It was Thursday, Jan. 29 and I was sitting at a restaurant in the Denver airport when I noticed something peculiar about my iPhone. The display had stopped responding properly to my touch. I thought it was my case maybe interrupting the screen somehow, so I took it off. I walked to an electronics store and bought some screen cleaner. The display worked again for a few days without issue.
Then last week it started acting up again, this time a white bar would appear horizontally across the top of the screen. I couldn’t interact with the device at all, not even to enter in my PIN code to unlock it. I’d treated the phone properly, hadn’t exposed it to water or dropped it, so I wasn’t sure what was going on. Maybe the stories about faulty memory were causing the device to malfunction.
I scheduled a visit to an Apple Store in Manhattan last night. I walked in and showed an employee my problem. He confirmed there wasn’t any water damage and said the device looked like it was taken care of. Since I had paid $99 for Apple Care, Apple would try to figure out what was wrong and either replace the screen or the device entirely, at no cost to me. I walked out of the store with a request to come back in 45 minutes to pick up my fixed phone.
So I did. I walked in 45 minutes later, grabbed my phone and headed out to grab a light bite to eat while I waited for my wife to get off of work. While I was eating, the screen started to act up again, the white line was back and I couldn’t interact with my phone. I made another appointment at the Apple Store, now three blocks away from where I ate, and went back an hour later.
Apple was busy – there were lots of folks in the store for support, some wanted help restoring their phone backups, another woman needed service on her laptop and one young man had two phones he wanted fixed. I sat at a table while a single Apple employee who serviced us all. “Wow, you’re good at this,” I said. “Thanks, I was a kindergarten teacher for a while,” she said with a smile.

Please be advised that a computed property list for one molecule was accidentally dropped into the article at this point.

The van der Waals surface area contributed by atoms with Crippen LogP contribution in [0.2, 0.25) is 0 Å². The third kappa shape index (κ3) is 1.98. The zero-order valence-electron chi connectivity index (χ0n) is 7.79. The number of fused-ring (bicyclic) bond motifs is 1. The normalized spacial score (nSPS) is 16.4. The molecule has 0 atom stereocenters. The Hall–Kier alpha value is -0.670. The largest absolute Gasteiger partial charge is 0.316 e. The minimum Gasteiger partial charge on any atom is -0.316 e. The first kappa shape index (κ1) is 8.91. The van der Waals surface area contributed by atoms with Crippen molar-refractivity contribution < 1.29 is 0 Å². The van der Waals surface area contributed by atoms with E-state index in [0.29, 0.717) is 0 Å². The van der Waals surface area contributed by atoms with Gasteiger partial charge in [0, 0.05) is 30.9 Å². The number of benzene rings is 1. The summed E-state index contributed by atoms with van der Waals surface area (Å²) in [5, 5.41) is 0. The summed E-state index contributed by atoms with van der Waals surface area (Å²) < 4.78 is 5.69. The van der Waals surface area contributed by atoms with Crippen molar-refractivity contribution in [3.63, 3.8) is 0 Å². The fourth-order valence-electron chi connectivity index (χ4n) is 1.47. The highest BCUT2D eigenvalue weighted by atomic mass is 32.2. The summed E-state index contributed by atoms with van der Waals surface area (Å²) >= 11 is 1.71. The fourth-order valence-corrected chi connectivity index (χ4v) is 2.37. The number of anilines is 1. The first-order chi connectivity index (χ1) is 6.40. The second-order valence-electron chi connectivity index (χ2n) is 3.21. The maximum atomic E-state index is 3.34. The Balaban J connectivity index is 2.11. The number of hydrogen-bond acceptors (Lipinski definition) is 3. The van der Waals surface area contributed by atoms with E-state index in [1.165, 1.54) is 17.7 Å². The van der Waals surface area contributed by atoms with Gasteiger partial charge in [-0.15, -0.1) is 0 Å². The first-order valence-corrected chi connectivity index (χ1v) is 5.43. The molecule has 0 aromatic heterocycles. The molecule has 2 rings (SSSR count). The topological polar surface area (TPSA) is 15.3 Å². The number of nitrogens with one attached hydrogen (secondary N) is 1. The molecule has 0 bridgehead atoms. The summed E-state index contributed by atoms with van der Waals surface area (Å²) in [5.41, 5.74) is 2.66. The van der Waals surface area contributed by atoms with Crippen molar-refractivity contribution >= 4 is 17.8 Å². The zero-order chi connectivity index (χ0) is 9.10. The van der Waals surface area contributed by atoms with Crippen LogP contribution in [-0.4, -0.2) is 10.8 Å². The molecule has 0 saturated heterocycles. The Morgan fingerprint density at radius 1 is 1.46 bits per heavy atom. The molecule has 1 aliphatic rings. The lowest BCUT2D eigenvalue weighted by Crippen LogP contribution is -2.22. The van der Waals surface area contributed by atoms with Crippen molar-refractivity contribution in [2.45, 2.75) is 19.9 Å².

She helped all four of us at the same time, incredibly, bouncing back and forth through the iPad service application. She said that, even though I had Apple Care, I was still due a replacement device since the first fix didn’t work and it was still under warranty. She asked if I had my data backed up to iCloud, which I do, and then went back and grabbed a brand new iPhone 6 Plus and handed it to me. “You’re all set,” she said, as I signed my name on a form confirming I had received service.
I walked out and today I have a fully functional iPhone again, at no cost to me. The purpose of all of this is to point out that there isn’t another gadget maker out there with this kind of service. You can’t walk into a store for any other smartphone maker and get your device repaired on the spot, immediately. You might have insurance on a wireless phone through your carrier, but that requires going through the insurance provider and waiting a few days for your replacement device.
Whether you prefer Android, iOS, BlackBerry or Windows Phone — all great operating systems in their own rights and for certain people — choosing iOS has its benefits during times like these. Apple’s service is impeccable and I hope other firms start to follow its lead.
I buy lots of gadgets each year. (Too many. Just ask my wife.) But I’ll continue to buy an iPhone at the very least because I know, the day I’m sitting in an airport and the screen malfunctions, I’ll be up and running on a new one in no time flat.